In a bid to explore how organisations in Asia Pacific and Japan (APJ) have used data during Covid-19, a study conducted by Tableau Software, along with YouGov has revealed that data-driven companies in India are more resilient and confident during the pandemic, in comparison with non-data-driven firms.
According to the study, a whopping 83 % of data-driven companies in India reported reaping critical business advantages during the pandemic. The survey said that being data-driven delivers multiple and vast benefits to businesses, including more effective communication with stakeholders (62%); making strategic business decisions faster (58%); increasing cross-team collaboration (56%) and making their business more agile (48%). Being data-driven is also fuelling optimism in uncertain times as more data-driven companies (76%) are optimistic about the future health of their business in the next six months than the non-data-driven ones (37%).
On the contrary, non-data-driven companies are slower to grasp the importance of data as they navigate through the pandemic, with only 45% of them seeing it as a critical advantage, told the survey. This demonstrates that there remains a disconnect in how businesses value and use data, and the potential for organisations to benefit from a more data-driven approach, it stressed.
“Data is emerging as a differentiator in the uncertain environment of 2020. While businesses in India continue to weather the pandemic, the survey points to a ‘data divide’ where organisations differ in their ability to leverage data as a strategic asset. This divide will only continue growing if businesses in India don’t act now to empower people with data and make their existing asset actionable. Going into 2021, businesses need to view data culture as a must-have as they navigate through the pandemic and seek out growth,” said Anand Ekambaram, Country Manager, Tableau India.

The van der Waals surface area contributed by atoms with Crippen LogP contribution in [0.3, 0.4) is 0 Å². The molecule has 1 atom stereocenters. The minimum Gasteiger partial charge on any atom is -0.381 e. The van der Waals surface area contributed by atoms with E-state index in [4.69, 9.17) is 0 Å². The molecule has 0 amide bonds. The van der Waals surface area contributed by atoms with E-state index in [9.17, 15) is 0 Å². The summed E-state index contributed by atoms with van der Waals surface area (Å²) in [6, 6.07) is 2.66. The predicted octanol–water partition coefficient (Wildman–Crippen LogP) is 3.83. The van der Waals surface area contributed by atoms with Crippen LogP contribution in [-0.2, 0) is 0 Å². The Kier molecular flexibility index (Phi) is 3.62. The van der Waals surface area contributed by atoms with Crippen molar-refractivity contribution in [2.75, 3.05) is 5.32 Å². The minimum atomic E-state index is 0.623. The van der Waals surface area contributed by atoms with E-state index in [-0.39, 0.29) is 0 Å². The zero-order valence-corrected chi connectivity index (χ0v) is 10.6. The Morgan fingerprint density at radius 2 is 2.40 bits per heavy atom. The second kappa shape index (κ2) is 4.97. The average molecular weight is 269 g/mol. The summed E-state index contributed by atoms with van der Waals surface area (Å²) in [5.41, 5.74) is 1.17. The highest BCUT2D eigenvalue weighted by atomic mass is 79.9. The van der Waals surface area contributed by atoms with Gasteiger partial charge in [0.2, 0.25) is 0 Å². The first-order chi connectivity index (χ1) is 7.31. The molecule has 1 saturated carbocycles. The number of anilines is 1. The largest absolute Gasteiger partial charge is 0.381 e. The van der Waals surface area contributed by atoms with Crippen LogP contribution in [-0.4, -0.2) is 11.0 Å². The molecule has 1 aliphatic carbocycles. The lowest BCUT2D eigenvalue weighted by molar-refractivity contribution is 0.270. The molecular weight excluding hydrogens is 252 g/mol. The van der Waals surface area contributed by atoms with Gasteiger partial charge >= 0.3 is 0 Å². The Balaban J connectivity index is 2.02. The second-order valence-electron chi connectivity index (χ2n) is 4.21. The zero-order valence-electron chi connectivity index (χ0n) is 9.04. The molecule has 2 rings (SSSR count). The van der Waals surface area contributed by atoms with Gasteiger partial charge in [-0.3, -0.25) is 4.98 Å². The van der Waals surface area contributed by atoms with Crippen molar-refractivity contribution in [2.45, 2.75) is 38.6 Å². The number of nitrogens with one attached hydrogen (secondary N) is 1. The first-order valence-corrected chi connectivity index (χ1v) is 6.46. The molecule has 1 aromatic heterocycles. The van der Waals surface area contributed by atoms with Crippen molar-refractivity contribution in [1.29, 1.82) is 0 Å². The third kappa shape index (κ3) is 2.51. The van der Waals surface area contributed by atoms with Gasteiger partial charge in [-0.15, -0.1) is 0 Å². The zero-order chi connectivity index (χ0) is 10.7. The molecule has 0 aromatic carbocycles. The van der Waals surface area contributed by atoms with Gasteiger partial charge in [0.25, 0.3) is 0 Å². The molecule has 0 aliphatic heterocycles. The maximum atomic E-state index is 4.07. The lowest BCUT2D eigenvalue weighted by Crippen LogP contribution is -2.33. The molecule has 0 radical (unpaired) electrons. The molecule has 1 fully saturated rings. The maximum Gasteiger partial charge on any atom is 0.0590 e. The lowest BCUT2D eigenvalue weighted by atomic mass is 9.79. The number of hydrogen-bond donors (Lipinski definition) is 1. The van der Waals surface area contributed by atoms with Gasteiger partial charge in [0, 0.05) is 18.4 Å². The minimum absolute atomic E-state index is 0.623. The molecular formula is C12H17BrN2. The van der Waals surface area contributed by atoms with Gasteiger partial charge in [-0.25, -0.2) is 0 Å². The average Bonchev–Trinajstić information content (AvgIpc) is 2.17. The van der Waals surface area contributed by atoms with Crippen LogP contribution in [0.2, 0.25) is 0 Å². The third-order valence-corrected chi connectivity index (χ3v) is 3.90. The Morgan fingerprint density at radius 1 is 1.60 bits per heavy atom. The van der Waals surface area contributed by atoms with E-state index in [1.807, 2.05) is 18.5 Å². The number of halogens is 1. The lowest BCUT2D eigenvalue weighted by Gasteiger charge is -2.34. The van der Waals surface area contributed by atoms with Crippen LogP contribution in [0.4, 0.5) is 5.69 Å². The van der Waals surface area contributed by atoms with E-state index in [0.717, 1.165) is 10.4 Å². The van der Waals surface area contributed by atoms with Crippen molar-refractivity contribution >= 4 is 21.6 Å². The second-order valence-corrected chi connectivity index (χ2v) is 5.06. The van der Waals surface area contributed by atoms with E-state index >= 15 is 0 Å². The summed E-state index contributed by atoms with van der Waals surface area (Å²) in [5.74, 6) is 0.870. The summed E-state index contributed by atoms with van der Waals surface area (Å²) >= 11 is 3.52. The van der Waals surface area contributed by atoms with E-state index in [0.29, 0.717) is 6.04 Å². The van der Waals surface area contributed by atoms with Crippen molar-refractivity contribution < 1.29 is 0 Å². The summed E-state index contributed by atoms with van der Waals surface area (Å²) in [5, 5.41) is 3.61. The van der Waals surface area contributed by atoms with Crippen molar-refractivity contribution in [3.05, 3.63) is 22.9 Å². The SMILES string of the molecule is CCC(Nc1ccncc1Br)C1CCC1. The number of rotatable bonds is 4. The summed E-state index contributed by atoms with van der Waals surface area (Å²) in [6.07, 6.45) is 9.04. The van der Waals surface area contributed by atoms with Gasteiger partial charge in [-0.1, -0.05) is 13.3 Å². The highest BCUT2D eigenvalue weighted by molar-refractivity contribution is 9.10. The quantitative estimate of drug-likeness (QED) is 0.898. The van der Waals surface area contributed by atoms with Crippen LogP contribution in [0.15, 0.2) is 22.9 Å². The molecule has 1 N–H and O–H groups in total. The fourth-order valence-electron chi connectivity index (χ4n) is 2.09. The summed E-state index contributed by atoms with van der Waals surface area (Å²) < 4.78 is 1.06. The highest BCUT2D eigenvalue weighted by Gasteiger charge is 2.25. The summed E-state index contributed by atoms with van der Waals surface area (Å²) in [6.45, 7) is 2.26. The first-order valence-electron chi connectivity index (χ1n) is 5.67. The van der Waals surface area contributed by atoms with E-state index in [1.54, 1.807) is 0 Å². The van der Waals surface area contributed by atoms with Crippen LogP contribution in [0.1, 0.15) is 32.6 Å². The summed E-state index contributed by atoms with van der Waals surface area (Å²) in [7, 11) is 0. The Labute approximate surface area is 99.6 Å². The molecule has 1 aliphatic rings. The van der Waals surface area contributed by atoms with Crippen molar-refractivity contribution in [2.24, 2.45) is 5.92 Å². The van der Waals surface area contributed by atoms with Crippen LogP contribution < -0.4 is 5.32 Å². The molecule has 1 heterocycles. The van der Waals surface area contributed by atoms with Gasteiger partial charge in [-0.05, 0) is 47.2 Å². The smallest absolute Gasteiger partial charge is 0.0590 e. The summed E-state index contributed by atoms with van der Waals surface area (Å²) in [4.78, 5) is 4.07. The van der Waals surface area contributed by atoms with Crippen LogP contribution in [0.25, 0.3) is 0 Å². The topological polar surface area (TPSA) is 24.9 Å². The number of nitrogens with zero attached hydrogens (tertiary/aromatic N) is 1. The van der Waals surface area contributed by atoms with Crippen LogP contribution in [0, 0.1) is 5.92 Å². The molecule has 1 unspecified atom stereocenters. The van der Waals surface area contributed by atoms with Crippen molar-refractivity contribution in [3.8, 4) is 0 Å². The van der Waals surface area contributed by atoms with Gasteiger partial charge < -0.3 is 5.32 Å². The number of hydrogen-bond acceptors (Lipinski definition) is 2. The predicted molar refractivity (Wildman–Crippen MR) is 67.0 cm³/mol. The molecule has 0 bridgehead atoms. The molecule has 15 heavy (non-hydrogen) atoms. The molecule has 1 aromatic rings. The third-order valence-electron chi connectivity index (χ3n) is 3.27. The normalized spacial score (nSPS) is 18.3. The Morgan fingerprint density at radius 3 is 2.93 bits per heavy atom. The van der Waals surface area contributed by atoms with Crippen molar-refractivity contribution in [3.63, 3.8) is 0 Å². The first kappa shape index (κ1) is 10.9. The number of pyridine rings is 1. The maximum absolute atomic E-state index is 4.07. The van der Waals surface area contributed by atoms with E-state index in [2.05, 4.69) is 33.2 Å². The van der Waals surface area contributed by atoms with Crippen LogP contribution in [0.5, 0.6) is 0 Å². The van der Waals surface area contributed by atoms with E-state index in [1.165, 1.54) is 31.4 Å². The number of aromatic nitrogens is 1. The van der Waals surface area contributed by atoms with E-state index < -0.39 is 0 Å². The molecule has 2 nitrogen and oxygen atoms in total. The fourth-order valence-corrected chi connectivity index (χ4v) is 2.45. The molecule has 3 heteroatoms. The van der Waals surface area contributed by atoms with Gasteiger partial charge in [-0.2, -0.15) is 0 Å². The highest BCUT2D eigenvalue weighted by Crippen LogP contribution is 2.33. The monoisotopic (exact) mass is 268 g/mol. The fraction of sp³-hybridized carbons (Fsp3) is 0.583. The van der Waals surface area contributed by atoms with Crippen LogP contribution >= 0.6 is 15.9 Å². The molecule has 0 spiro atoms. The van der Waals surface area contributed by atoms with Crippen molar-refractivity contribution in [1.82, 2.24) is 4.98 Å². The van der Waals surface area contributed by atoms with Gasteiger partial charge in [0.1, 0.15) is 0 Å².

Data-driven companies will continue to place importance on investment in data skills – 86% of data-driven organisations in India are eager to increase or continue their existing level of investment over the next six months – the highest in the region. However, 26% of non-data driven organisations opted to either reduce or not invest in data skills at all.
Across all survey respondents, the top lessons learnt from the pandemic include the need for data transparency (53%) and better data quality (52%), followed by investment in data skills (47%).
Sarajit Jha, Chief Business Transformation and Digital Solutions Office, Tata Steel, said: “What gets measured gets done and if I may add, what gets measured and reported gets improved. Our data and visualization-driven strategy enabled us to create a single version of truth in critical areas like cash flow, inventory, delivery lead times besides operations, that drove our ability to stay close to customers, run our operations and simultaneously drive improvement across multiple fronts.”
Commenting on the importance of data skills, Lakshmi Narayana, User Group Ambassador, Tableau said, “In my career in data, I’ve found that understanding data and integrating it into everything we do as a business is imperative as we now enter the data era. If every individual is given the empowerment and training to develop their data skills, it will allow your organisation to make decisions faster and stand out in a competitive landscape.”
India saw the highest percentage of companies that will increase their spending on data skills training (43%), above the APJ region average of 31%. Across APJ, only 62% of business leaders classify themselves as being data-driven, while close to one third (34%) believe their businesses are not. Singapore companies take the lead with the highest proportion of data-driven organisations (67%), followed closely by India (66%), while Japan lags in the region (51%).
The results point to an opportunity for more businesses to harness data to support business resilience and decision-making, now and in the post-pandemic world.